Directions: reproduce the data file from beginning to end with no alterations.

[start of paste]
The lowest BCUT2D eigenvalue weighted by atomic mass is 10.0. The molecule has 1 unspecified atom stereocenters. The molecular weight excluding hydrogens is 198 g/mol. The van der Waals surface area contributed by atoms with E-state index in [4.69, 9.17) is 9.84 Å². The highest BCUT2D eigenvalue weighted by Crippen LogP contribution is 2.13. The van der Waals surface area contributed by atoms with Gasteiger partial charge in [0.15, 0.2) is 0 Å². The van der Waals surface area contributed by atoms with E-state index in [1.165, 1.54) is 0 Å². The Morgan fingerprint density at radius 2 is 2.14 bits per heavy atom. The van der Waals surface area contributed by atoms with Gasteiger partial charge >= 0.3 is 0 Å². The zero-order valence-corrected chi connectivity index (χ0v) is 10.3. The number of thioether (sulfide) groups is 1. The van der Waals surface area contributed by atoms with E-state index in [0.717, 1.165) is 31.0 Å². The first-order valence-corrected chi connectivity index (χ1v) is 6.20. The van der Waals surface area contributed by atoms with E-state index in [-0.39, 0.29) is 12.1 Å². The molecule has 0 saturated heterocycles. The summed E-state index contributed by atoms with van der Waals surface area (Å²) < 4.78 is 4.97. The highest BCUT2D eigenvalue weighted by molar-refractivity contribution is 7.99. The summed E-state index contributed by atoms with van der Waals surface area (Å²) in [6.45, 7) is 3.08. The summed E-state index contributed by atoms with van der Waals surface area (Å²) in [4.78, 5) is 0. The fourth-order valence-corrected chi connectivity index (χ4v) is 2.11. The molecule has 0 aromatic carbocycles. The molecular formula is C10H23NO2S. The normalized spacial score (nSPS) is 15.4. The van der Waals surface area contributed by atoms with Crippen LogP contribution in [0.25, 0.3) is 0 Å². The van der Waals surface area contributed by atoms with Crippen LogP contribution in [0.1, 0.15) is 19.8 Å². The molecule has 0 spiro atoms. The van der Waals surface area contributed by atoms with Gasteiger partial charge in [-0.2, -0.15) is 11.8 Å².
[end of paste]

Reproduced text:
The lowest BCUT2D eigenvalue weighted by atomic mass is 10.0. The molecule has 1 unspecified atom stereocenters. The molecular weight excluding hydrogens is 198 g/mol. The van der Waals surface area contributed by atoms with E-state index in [4.69, 9.17) is 9.84 Å². The highest BCUT2D eigenvalue weighted by Crippen LogP contribution is 2.13. The van der Waals surface area contributed by atoms with Gasteiger partial charge in [0.15, 0.2) is 0 Å². The van der Waals surface area contributed by atoms with E-state index in [1.165, 1.54) is 0 Å². The Morgan fingerprint density at radius 2 is 2.14 bits per heavy atom. The van der Waals surface area contributed by atoms with Gasteiger partial charge >= 0.3 is 0 Å². The zero-order valence-corrected chi connectivity index (χ0v) is 10.3. The number of thioether (sulfide) groups is 1. The van der Waals surface area contributed by atoms with E-state index in [0.717, 1.165) is 31.0 Å². The first-order valence-corrected chi connectivity index (χ1v) is 6.20. The van der Waals surface area contributed by atoms with E-state index in [-0.39, 0.29) is 12.1 Å². The molecule has 0 saturated heterocycles. The summed E-state index contributed by atoms with van der Waals surface area (Å²) < 4.78 is 4.97. The highest BCUT2D eigenvalue weighted by molar-refractivity contribution is 7.99. The summed E-state index contributed by atoms with van der Waals surface area (Å²) in [6.45, 7) is 3.08. The summed E-state index contributed by atoms with van der Waals surface area (Å²) in [4.78, 5) is 0. The fourth-order valence-corrected chi connectivity index (χ4v) is 2.11. The molecule has 0 aromatic carbocycles. The molecular formula is C10H23NO2S. The normalized spacial score (nSPS) is 15.4. The van der Waals surface area contributed by atoms with Crippen LogP contribution in [0.25, 0.3) is 0 Å². The van der Waals surface area contributed by atoms with Crippen LogP contribution in [0.1, 0.15) is 19.8 Å². The molecule has 0 spiro atoms. The van der Waals surface area contributed by atoms with Gasteiger partial charge in [-0.2, -0.15) is 11.8 Å².